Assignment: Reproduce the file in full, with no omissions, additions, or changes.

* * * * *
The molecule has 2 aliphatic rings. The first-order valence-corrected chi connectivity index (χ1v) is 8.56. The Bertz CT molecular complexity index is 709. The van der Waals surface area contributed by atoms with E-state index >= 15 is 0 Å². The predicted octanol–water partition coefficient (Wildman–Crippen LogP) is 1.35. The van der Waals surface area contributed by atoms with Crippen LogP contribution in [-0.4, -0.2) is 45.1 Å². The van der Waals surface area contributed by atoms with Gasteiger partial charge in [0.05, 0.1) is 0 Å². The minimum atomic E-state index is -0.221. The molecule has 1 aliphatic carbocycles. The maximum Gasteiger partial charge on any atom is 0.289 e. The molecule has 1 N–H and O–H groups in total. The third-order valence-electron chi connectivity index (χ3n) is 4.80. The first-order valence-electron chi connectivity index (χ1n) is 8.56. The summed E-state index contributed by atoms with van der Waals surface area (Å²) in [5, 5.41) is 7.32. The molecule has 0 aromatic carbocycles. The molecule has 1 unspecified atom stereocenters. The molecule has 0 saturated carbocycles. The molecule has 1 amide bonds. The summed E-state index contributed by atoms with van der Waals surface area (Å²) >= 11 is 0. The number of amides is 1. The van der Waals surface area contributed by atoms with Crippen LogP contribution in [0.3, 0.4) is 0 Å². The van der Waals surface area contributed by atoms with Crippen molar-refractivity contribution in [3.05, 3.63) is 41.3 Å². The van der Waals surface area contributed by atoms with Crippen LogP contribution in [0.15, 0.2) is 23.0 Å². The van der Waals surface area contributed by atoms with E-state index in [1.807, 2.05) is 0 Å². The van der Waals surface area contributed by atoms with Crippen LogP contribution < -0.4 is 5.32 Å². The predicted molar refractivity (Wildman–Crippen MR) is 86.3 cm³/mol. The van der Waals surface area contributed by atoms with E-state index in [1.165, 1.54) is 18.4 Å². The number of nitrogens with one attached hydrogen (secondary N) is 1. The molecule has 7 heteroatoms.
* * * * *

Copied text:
The molecule has 2 aliphatic rings. The first-order valence-corrected chi connectivity index (χ1v) is 8.56. The Bertz CT molecular complexity index is 709. The van der Waals surface area contributed by atoms with E-state index >= 15 is 0 Å². The predicted octanol–water partition coefficient (Wildman–Crippen LogP) is 1.35. The van der Waals surface area contributed by atoms with Crippen LogP contribution in [-0.4, -0.2) is 45.1 Å². The van der Waals surface area contributed by atoms with Gasteiger partial charge in [0.05, 0.1) is 0 Å². The minimum atomic E-state index is -0.221. The molecule has 1 aliphatic carbocycles. The maximum Gasteiger partial charge on any atom is 0.289 e. The molecule has 1 N–H and O–H groups in total. The third-order valence-electron chi connectivity index (χ3n) is 4.80. The first-order valence-electron chi connectivity index (χ1n) is 8.56. The summed E-state index contributed by atoms with van der Waals surface area (Å²) in [5, 5.41) is 7.32. The molecule has 0 aromatic carbocycles. The molecule has 1 unspecified atom stereocenters. The molecule has 0 saturated carbocycles. The molecule has 1 amide bonds. The summed E-state index contributed by atoms with van der Waals surface area (Å²) >= 11 is 0. The number of amides is 1. The van der Waals surface area contributed by atoms with Crippen LogP contribution in [0.3, 0.4) is 0 Å². The van der Waals surface area contributed by atoms with Crippen molar-refractivity contribution in [3.05, 3.63) is 41.3 Å². The van der Waals surface area contributed by atoms with Crippen LogP contribution in [0.15, 0.2) is 23.0 Å². The van der Waals surface area contributed by atoms with E-state index in [1.807, 2.05) is 0 Å². The van der Waals surface area contributed by atoms with Crippen LogP contribution < -0.4 is 5.32 Å². The predicted molar refractivity (Wildman–Crippen MR) is 86.3 cm³/mol. The van der Waals surface area contributed by atoms with E-state index in [1.165, 1.54) is 18.4 Å². The number of nitrogens with one attached hydrogen (secondary N) is 1. The molecule has 7 heteroatoms.